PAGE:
Purple is an interesting colour, isn't it!

And I love the piccy of you and Asbo!

And I'm SOOOOO glad you are here - now that things are settling down a bit I hope to pop over and visit more regularly x

elizabethm said...

How do you know so much? fascinating stuff for a plantaddict like me about violets. I love being by myself too (for a bit) and blogged about it once. Enjoy your walks and only weed if you can treat it as therapy, a trick i can sometimes but not always pull off.

Suffolkmum said...

I had far too much time by myself, now R is home each night (new job) I don't quite know what to do with myself! I knew violets were always associated with monks, now I know why. Love your idea about the trees, I think you were probably right at first - mother and child so entwined - but they start to move away.....
Your local bar looks very nice, we're a bit more downmarket over here.

Suffolkmum said...

PS yes I bet the are spitting (re Lixtroll's comment).

JacquiMcR said...

Jane,as usual your blog is a font of wonderful information. I completely agree with lixtrolls comments re the other side and am thoroughly enjoying your book (even though as I mentioned before, I am quite a bit over 12). Enjoy your ginger beer !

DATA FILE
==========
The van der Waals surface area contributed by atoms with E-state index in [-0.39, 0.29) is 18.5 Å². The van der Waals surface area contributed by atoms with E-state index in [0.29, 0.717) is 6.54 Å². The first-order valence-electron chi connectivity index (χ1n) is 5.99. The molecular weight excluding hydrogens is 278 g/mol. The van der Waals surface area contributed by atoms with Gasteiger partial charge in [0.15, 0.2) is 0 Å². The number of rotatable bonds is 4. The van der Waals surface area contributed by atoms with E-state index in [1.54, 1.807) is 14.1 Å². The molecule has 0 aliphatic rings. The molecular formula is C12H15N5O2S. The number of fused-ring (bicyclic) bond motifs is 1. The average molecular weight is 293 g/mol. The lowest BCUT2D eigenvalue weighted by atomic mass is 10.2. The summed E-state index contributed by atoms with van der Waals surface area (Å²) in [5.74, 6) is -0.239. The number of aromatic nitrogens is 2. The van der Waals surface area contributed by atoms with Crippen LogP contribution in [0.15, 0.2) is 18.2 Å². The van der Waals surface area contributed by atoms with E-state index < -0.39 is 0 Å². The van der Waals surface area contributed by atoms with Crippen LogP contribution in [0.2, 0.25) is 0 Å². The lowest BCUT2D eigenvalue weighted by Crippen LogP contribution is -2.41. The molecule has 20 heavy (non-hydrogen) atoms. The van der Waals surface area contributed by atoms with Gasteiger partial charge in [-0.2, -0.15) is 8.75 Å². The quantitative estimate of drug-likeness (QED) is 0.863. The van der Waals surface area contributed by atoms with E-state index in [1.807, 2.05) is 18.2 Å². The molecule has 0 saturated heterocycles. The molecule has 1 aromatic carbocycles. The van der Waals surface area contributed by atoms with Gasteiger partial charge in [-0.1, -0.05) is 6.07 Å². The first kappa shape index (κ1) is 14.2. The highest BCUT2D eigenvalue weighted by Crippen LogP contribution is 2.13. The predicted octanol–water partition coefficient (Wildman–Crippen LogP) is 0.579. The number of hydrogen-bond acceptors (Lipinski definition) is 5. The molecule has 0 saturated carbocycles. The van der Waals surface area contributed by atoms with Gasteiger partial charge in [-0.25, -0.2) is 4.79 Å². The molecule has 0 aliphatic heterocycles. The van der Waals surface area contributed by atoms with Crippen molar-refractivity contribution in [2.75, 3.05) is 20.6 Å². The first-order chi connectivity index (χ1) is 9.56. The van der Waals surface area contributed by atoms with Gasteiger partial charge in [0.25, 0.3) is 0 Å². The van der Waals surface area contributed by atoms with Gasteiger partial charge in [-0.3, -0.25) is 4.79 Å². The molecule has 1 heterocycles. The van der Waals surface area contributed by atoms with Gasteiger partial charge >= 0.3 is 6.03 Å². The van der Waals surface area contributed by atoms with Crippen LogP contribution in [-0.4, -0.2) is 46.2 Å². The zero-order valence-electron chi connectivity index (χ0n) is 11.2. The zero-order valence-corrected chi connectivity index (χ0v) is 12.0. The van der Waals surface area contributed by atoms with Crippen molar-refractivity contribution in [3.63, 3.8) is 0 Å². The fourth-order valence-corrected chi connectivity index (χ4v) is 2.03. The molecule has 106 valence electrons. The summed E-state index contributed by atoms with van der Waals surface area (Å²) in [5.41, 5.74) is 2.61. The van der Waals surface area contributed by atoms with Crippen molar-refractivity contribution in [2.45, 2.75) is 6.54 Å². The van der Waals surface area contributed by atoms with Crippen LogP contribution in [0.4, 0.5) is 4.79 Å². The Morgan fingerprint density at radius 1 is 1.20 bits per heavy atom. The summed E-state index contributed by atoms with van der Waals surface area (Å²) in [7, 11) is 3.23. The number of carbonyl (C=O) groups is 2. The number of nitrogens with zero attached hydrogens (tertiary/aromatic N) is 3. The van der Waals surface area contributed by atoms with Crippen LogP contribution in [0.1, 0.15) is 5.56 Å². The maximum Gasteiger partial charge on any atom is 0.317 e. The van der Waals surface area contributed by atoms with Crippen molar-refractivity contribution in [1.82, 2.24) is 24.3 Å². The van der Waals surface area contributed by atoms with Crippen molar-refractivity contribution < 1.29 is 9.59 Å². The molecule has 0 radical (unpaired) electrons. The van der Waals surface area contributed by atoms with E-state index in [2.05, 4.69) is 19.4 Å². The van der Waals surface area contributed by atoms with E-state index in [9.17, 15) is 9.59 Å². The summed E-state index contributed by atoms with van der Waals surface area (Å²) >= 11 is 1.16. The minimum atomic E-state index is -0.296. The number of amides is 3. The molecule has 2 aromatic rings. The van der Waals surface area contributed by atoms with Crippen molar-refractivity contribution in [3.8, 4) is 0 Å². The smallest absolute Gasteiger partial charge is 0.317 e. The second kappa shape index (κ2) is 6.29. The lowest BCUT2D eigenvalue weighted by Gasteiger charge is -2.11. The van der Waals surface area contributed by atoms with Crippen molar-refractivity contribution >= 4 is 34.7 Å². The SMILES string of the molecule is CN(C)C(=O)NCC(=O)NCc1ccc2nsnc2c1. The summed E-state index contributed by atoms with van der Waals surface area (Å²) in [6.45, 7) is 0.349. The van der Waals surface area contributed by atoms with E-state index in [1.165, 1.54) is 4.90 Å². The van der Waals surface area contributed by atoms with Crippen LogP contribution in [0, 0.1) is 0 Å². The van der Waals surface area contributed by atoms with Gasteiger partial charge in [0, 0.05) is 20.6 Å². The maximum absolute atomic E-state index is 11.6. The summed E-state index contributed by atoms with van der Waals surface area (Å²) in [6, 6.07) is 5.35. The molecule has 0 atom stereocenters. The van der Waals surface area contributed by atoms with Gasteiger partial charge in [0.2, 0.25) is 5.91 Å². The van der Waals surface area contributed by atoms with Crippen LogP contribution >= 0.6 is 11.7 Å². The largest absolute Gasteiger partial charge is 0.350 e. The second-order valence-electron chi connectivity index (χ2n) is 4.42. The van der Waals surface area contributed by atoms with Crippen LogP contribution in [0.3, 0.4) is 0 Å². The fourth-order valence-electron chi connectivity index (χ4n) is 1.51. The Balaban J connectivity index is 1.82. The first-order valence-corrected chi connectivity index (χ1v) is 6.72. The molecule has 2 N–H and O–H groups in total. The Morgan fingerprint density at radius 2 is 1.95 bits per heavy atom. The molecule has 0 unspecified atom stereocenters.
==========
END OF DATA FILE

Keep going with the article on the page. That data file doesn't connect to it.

Jacqui x

Eden said...

Oh hate that I missed the ginger beer and Burts. Now what's this nonsense about being 'worthy' -- reflective I'd call it, astutely observed and beautifully drawn. I completely agree about children being themselves and about the best parenting being the kind that both sends them off and makes them want to come back. I bet you are a great mom.

snailbeachshepherdess said...

Violets, we are knee deep in them have never seen them so prolific before. Great swathes of them on the sides of the roads!

Pondside said...

Well I didn't think it was worthy at all, if worthy is a bad thing (yes, English is my first language, but sometimes our expressions are a little different). I really liked this blog and was interested right to the end.
It's nice to have your day to yourself - and your night once in a while too. Having your own way for a bit only makes your reunion nicer.

@themill said...

A wise friend once told me, We must hold onto our children with open arms. I've never forgotten it as I watch my little lot fly in and out of our lives.

Inthemud said...

I missed the drink at 6.30pm last night as only catchimng up with you today!

I too enjoy thoses times when I am alone, I've done very much what you did, had lunch early then wonder what to do at lunch time! I've busied myself this morning pulling up loads of nettles so some of the planyts can shine through! Long way to go yet, and grass needs cutting and Ican't do it myself!

sally's chateau said...

Exmoorjane, I do so hope that you will find time to come and grab your weekend at Le Chateau. Your walk sounds idyllic. Right I'm showing your story to my 'little darling' !

Blossomcottage said...

BEAUTIFUL I enjoyed the journey through your thoughts.
Blossom

bodran... said...

Hey jane,i've caught up,love your book even though i'm only 9yrs old!I hope that cnoker takes [i'm leaving that mistake]...we threw about 6oo into the gorse a few years ago hoping they'd take..fingers crossed some may..xxx i would have come for ginger beer and time alone when you have a busy life is a gift to be grabbed.. xx